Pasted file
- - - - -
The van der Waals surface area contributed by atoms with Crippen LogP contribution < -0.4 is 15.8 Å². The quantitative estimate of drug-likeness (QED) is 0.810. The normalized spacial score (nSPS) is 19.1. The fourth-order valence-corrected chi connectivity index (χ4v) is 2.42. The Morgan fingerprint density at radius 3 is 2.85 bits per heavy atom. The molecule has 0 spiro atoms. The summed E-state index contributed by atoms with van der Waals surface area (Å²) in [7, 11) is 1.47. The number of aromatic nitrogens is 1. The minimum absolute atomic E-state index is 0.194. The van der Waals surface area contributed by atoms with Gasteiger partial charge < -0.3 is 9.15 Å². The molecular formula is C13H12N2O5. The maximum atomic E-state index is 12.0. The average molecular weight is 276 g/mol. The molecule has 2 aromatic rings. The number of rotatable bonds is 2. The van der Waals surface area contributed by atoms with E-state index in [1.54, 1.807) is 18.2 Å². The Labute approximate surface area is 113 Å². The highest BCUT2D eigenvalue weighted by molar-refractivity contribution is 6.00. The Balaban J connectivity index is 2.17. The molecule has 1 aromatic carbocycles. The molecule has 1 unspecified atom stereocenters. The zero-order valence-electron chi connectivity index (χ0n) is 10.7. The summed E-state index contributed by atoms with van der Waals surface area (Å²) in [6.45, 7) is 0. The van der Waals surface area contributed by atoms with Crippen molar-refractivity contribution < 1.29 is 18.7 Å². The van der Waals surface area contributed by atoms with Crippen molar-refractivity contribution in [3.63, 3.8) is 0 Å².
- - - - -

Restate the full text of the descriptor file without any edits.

The van der Waals surface area contributed by atoms with Crippen LogP contribution < -0.4 is 15.8 Å². The quantitative estimate of drug-likeness (QED) is 0.810. The normalized spacial score (nSPS) is 19.1. The fourth-order valence-corrected chi connectivity index (χ4v) is 2.42. The Morgan fingerprint density at radius 3 is 2.85 bits per heavy atom. The molecule has 0 spiro atoms. The summed E-state index contributed by atoms with van der Waals surface area (Å²) in [7, 11) is 1.47. The number of aromatic nitrogens is 1. The minimum absolute atomic E-state index is 0.194. The van der Waals surface area contributed by atoms with Gasteiger partial charge < -0.3 is 9.15 Å². The molecular formula is C13H12N2O5. The maximum atomic E-state index is 12.0. The average molecular weight is 276 g/mol. The molecule has 2 aromatic rings. The number of rotatable bonds is 2. The van der Waals surface area contributed by atoms with E-state index in [1.54, 1.807) is 18.2 Å². The Labute approximate surface area is 113 Å². The highest BCUT2D eigenvalue weighted by molar-refractivity contribution is 6.00. The Balaban J connectivity index is 2.17. The molecule has 1 aromatic carbocycles. The molecule has 1 unspecified atom stereocenters. The zero-order valence-electron chi connectivity index (χ0n) is 10.7. The summed E-state index contributed by atoms with van der Waals surface area (Å²) in [6.45, 7) is 0. The van der Waals surface area contributed by atoms with Crippen molar-refractivity contribution < 1.29 is 18.7 Å². The van der Waals surface area contributed by atoms with Crippen molar-refractivity contribution in [3.63, 3.8) is 0 Å².